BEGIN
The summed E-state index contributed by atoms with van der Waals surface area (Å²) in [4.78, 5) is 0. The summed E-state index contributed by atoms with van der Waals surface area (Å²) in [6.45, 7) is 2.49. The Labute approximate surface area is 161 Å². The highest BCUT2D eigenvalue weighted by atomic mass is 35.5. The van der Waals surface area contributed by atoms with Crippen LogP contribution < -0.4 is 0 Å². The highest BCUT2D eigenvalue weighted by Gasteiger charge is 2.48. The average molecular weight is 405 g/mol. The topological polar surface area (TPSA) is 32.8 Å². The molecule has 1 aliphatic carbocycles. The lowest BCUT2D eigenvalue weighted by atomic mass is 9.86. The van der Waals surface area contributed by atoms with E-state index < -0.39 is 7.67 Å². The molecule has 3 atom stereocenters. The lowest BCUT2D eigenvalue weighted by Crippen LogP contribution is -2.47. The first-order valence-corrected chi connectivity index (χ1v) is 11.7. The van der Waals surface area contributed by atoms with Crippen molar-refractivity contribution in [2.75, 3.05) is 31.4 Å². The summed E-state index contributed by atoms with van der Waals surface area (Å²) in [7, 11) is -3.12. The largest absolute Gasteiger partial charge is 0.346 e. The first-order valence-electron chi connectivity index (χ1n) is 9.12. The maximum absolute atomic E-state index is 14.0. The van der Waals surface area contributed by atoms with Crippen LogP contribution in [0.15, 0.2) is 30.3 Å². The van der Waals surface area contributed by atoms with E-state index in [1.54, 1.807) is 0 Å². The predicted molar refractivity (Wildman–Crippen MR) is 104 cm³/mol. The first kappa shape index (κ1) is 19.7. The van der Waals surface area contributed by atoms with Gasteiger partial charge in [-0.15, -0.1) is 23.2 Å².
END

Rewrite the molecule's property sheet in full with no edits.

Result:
The summed E-state index contributed by atoms with van der Waals surface area (Å²) in [4.78, 5) is 0. The summed E-state index contributed by atoms with van der Waals surface area (Å²) in [6.45, 7) is 2.49. The Labute approximate surface area is 161 Å². The highest BCUT2D eigenvalue weighted by atomic mass is 35.5. The van der Waals surface area contributed by atoms with Crippen LogP contribution < -0.4 is 0 Å². The highest BCUT2D eigenvalue weighted by Gasteiger charge is 2.48. The average molecular weight is 405 g/mol. The topological polar surface area (TPSA) is 32.8 Å². The molecule has 1 aliphatic carbocycles. The lowest BCUT2D eigenvalue weighted by atomic mass is 9.86. The van der Waals surface area contributed by atoms with E-state index < -0.39 is 7.67 Å². The molecule has 3 atom stereocenters. The lowest BCUT2D eigenvalue weighted by Crippen LogP contribution is -2.47. The first-order valence-corrected chi connectivity index (χ1v) is 11.7. The van der Waals surface area contributed by atoms with Crippen molar-refractivity contribution in [2.75, 3.05) is 31.4 Å². The summed E-state index contributed by atoms with van der Waals surface area (Å²) in [7, 11) is -3.12. The largest absolute Gasteiger partial charge is 0.346 e. The first-order valence-electron chi connectivity index (χ1n) is 9.12. The maximum absolute atomic E-state index is 14.0. The van der Waals surface area contributed by atoms with Crippen LogP contribution in [0.15, 0.2) is 30.3 Å². The van der Waals surface area contributed by atoms with E-state index in [1.54, 1.807) is 0 Å². The predicted molar refractivity (Wildman–Crippen MR) is 104 cm³/mol. The first kappa shape index (κ1) is 19.7. The van der Waals surface area contributed by atoms with Gasteiger partial charge in [-0.15, -0.1) is 23.2 Å².